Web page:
<p>Aliment Pharmacol Ther 2011; 34: 363–373SummaryBackground Stress perception and GI-specific anxiety play key roles in irritable bowel syndrome (IBS). Mindfulness-based stress reduction (MBSR) is a widely available stress reduction course, which has not been evaluated for IBS.Aim To determine whether participation in MBSR is associated with improvement in bowel symptoms, GI-specific anxiety, and IBS-Quality of Life.Methods This is a prospective study of 93 participants in MBSR. We applied measures of Rome III IBS status, bowel symptoms (IBS-Severity Scoring System, IBS-SSS), IBS-Quality of Life (IBS-QOL), GI-specific anxiety (Visceral Sensitivity Index, VSI), mindfulness (Five Facet Mindfulness Questionnaire-FFMQ), and functional status (SF-8) at baseline and 2 and 6 months after enrolment.Results At 2 months, participation in MBSR was associated with small nonsignificant changes in IBS-SSS, IBS-QOL and VSI: d = −0.25, d = 0.08, d = −0.16, respectively. At 6 months, there was no significant change in IBS-SSS (d = −0.36); whereas for IBS-QOL and VSI there were significant improvements (IBS-QOL: d = 0.33, P = 0.044; VSI: d = −0.40, P = 0.014). For patients meeting Rome III IBS criteria (n = 43), changes in IBS-SSS, IBS-QOL and VSI were not statistically significant, but there was a significant correlation between the change in VSI and the change in FFMQ across the three time periods (r = 0.33).Conclusions Participation in MBSR is associated with improvement IBS-related quality of life and GI-specific anxiety. Randomised controlled trials are warranted to further assess the role of MBSR for IBS symptomatology.</p>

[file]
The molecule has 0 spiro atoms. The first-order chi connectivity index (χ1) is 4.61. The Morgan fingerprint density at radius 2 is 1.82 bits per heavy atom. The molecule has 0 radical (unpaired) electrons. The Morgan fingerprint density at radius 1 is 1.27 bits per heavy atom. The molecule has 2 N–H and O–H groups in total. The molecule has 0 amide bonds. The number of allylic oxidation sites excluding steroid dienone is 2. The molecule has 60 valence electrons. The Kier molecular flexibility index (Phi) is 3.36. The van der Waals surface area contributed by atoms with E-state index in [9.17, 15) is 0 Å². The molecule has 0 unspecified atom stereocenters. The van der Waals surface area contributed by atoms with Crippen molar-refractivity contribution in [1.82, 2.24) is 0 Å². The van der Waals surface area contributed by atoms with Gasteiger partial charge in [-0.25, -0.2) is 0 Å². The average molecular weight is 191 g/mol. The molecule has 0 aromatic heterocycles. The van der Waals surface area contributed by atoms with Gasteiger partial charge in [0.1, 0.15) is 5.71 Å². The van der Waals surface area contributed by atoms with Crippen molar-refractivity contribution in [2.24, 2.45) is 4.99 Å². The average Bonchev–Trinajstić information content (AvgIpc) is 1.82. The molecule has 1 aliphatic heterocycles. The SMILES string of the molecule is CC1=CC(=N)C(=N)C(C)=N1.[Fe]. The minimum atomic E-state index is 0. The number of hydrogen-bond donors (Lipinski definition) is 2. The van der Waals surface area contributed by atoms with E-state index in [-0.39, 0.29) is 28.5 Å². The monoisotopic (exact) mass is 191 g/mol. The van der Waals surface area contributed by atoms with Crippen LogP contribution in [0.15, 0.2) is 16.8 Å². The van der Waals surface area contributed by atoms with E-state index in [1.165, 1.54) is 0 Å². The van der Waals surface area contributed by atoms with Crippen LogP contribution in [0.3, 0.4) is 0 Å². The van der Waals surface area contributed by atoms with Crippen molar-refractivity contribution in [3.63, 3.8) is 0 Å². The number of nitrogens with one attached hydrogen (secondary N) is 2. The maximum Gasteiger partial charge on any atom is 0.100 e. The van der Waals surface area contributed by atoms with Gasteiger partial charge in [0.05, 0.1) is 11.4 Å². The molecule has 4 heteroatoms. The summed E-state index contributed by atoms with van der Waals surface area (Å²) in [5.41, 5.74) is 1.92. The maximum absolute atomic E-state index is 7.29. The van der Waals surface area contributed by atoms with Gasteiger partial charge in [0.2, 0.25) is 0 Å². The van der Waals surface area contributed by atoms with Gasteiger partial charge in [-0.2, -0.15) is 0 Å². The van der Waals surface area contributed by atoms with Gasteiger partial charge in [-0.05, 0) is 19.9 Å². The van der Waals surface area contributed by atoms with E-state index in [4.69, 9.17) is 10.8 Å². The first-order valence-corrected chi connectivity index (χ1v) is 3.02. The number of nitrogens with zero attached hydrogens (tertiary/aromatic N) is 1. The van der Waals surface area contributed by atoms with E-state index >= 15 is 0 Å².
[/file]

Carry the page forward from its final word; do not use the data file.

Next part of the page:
OBJECTIVES: To assess outcomes of veterans who participated in mindfulness-based stress reduction (MBSR).DESIGN: Posttraumatic stress disorder (PTSD) symptoms, depression, functional status, behavioral activation, experiential avoidance, and mindfulness were assessed at baseline, and 2 and 6 months after enrollment. RESULTS: At 6 months, there were significant improvements in PTSD symptoms (standardized effect size, d = -0.64, p< 0.001); depression (d = -0.70, p<0.001); behavioral activation (d = 0.62, p<0.001); mental component summary score of the Short Form-8 (d = 0.72, p<0.001); acceptance (d = 0.67, p<0.001); and mindfulness (d = 0.78, p<0.001), and 47.7% of veterans had clinically significant improvements in PTSD symptoms. CONCLUSIONS: MBSR shows promise as an intervention for PTSD and warrants further study in randomized controlled trials.

OBJECTIVES:To assess outcomes of veterans who participated in mindfulness-based stress reduction (MBSR). DESIGN: Posttraumatic stress disorder (PTSD) symptoms, depression, functional status, behavioral activation, experiential avoidance, and mindfulness were assessed at baseline, and 2 and 6 months after enrollment. RESULTS: At 6 months, there were significant improvements in PTSD symptoms (standardized effect size, d = -0.64, p< 0.001); depression (d = -0.70, p<0.001); behavioral activation (d = 0.62, p<0.001); mental component summary score of the Short Form-8 (d = 0.72, p<0.001); acceptance (d = 0.67, p<0.001); and mindfulness (d = 0.78, p<0.001), and 47.7% of veterans had clinically significant improvements in PTSD symptoms. CONCLUSIONS: MBSR shows promise as an intervention for PTSD and warrants further study in randomized controlled trials.